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Uruguay and UN Peacekeeping  

Julian Gonzalez-Guyer

During the last quarter of a century, Uruguay has contributed more to UN peacekeeping operations than any other South American nation and was one of the top twenty countries in the ranking of the UN’s Department of Peacekeeping Operations (DPKO) between 2001 and 2016. This is striking when one bears in mind that Uruguay’s population is less than 3.5 million and that the size of its armed forces has been steadily reduced since 1985. With these credentials, Uruguay secured a non-permanent seat on the UN Security Council between 2016 and 2017, a position it had only previously held between 1965 and 1966. Contributing to peace operations has been a novelty in Uruguay’s foreign policy in the post-dictatorship era, though without breaking with the traditional principles of its foreign policy and strategic identity. Indeed, multilateralism and an adherence to the principles of non-intervention and negotiated conflict resolution have been consistent elements of Uruguayan foreign policy since the beginning of the 20th century. In fact, the motivations for Uruguay’s striking level of commitment to the UN peace operations are mainly linked to the evolution of civil–military relations after the dictatorship of 1973–1985.

Article

War, Military Forces, and Society in Colonial Brazil  

Miguel Dantas da Cruz

War played a crucial role in the political and administrative development of colonial Brazil. The adoption of different government solutions, from the initial naval expeditions and proprietary captaincies to the establishment of a general government, were, in part, a response to the military challenges the Portuguese faced in the New World. In the 17th century, the leading municipalities in Brazil expanded their political prominence and reinforced their autonomy precisely when they assumed the commitment to feed the troops and pay for the army’s wages. War and military conflicts also played an important role in the formation of the colonial society in Brazil. There was a natural overlay between the hierarchical structure of the military institutions created in, or transplanted to, the colony and the hierarchical society the Portuguese established in America. The armed forces consolidated the social status of local elites; while they provided opportunities for the more marginalized groups of blacks, mixed-race, and Indians—active participants in the defense of Brazil from the outset—they also helped colonial administrators organize society along racial lines. Regulars, militias, ordenanças, and other military units filled different functions in the territory. They often took part in different military operations in a territory that was hardly suitable for large-scale operations, prolonged siege warfare, or coordinated deployment of mass infantry formations. In Brazil, similarly to other colonies in America, a distinct kind of warfare emerged, marked by a synthesis of European, Indian, and African military knowledges. It was called Guerra Brasílica, and it was both admired for its effectiveness and disparaged for not fitting nicely in traditional European military orthodoxies and for being undisciplined and supposedly “uncivilized.” The negative imageries attached to military campaigns in Brazil persisted in the minds of colonial administrators for a long time, underpinning the territory’s undeserving military status (when compared with India and North Africa)—a status that the colony seldom escaped.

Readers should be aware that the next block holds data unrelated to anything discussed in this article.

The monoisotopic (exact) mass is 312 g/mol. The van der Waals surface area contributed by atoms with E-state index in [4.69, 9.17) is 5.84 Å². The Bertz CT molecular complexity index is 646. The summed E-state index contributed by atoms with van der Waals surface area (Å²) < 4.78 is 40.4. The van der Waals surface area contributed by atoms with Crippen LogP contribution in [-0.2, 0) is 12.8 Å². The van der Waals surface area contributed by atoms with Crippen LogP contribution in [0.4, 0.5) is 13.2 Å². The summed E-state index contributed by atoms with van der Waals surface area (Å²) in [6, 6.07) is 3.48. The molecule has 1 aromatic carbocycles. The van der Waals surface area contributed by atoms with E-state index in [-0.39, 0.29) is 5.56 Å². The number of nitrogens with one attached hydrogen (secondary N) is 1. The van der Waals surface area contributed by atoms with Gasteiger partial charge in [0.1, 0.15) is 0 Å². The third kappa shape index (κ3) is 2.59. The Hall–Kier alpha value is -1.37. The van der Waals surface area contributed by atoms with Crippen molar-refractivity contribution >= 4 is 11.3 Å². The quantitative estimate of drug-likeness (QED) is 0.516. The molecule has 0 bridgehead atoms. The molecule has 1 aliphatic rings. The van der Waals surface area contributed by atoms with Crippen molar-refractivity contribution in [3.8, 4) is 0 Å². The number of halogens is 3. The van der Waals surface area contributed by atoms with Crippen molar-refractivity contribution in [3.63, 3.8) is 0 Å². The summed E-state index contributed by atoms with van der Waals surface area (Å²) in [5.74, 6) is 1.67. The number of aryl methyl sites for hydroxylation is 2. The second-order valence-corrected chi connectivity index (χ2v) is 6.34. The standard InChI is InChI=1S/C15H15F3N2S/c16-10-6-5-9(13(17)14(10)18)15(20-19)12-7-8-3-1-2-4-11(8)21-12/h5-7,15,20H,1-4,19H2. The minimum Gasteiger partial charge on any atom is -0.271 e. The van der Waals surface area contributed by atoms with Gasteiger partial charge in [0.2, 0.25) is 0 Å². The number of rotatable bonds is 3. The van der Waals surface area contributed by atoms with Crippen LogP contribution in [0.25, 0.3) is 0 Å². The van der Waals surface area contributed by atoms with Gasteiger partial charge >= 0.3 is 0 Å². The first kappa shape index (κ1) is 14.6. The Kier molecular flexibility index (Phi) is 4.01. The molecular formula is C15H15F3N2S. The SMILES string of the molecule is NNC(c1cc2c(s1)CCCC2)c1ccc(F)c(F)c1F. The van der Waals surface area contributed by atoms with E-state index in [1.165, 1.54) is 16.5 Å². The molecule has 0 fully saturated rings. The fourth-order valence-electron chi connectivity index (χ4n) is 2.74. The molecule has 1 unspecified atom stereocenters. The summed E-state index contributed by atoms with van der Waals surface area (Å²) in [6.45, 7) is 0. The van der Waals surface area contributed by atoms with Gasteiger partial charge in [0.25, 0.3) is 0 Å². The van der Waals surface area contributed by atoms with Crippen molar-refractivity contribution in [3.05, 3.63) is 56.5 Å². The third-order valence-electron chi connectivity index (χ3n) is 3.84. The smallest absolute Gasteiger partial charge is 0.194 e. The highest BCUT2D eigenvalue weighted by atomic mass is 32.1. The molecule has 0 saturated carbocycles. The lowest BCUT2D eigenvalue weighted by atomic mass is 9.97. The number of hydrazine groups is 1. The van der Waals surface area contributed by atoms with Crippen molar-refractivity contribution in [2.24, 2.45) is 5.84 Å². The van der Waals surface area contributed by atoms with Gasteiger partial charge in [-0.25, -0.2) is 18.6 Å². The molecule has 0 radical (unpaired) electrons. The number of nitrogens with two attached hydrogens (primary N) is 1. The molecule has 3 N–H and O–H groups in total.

Article

Military Coup in Brazil, 1964  

João Roberto Martins Filho